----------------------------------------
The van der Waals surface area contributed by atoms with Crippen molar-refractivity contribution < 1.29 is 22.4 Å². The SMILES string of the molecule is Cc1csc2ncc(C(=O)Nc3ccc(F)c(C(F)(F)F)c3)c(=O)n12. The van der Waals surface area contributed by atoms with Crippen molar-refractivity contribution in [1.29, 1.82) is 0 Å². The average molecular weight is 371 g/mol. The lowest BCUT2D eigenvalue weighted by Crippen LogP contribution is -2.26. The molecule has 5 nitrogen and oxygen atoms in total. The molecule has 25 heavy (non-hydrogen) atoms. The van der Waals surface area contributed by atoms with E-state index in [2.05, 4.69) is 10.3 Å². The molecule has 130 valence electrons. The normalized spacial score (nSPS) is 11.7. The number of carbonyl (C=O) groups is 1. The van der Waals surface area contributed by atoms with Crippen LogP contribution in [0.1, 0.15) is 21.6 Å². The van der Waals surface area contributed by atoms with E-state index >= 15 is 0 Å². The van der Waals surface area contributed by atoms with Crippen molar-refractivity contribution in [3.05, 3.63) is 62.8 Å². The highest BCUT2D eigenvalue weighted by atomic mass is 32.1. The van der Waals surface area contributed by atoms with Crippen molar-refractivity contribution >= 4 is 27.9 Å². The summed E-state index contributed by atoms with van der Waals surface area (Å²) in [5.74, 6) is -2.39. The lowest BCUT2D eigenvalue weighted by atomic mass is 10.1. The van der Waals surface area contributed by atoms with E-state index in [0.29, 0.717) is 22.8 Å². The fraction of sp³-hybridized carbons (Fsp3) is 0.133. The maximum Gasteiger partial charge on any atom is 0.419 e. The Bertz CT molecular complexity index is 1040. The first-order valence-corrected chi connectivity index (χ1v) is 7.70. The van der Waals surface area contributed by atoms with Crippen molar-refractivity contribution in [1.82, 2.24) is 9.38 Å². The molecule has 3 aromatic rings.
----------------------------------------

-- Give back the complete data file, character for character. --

The van der Waals surface area contributed by atoms with Crippen molar-refractivity contribution < 1.29 is 22.4 Å². The SMILES string of the molecule is Cc1csc2ncc(C(=O)Nc3ccc(F)c(C(F)(F)F)c3)c(=O)n12. The van der Waals surface area contributed by atoms with Crippen molar-refractivity contribution in [1.29, 1.82) is 0 Å². The average molecular weight is 371 g/mol. The lowest BCUT2D eigenvalue weighted by Crippen LogP contribution is -2.26. The molecule has 5 nitrogen and oxygen atoms in total. The molecule has 25 heavy (non-hydrogen) atoms. The van der Waals surface area contributed by atoms with E-state index in [2.05, 4.69) is 10.3 Å². The molecule has 130 valence electrons. The normalized spacial score (nSPS) is 11.7. The number of carbonyl (C=O) groups is 1. The van der Waals surface area contributed by atoms with Crippen LogP contribution in [0.1, 0.15) is 21.6 Å². The van der Waals surface area contributed by atoms with E-state index >= 15 is 0 Å². The van der Waals surface area contributed by atoms with Crippen molar-refractivity contribution in [3.05, 3.63) is 62.8 Å². The highest BCUT2D eigenvalue weighted by atomic mass is 32.1. The van der Waals surface area contributed by atoms with Crippen molar-refractivity contribution >= 4 is 27.9 Å². The summed E-state index contributed by atoms with van der Waals surface area (Å²) in [5.74, 6) is -2.39. The lowest BCUT2D eigenvalue weighted by atomic mass is 10.1. The van der Waals surface area contributed by atoms with E-state index in [0.29, 0.717) is 22.8 Å². The fraction of sp³-hybridized carbons (Fsp3) is 0.133. The maximum Gasteiger partial charge on any atom is 0.419 e. The Bertz CT molecular complexity index is 1040. The first-order valence-corrected chi connectivity index (χ1v) is 7.70. The van der Waals surface area contributed by atoms with Crippen molar-refractivity contribution in [1.82, 2.24) is 9.38 Å². The molecule has 3 aromatic rings.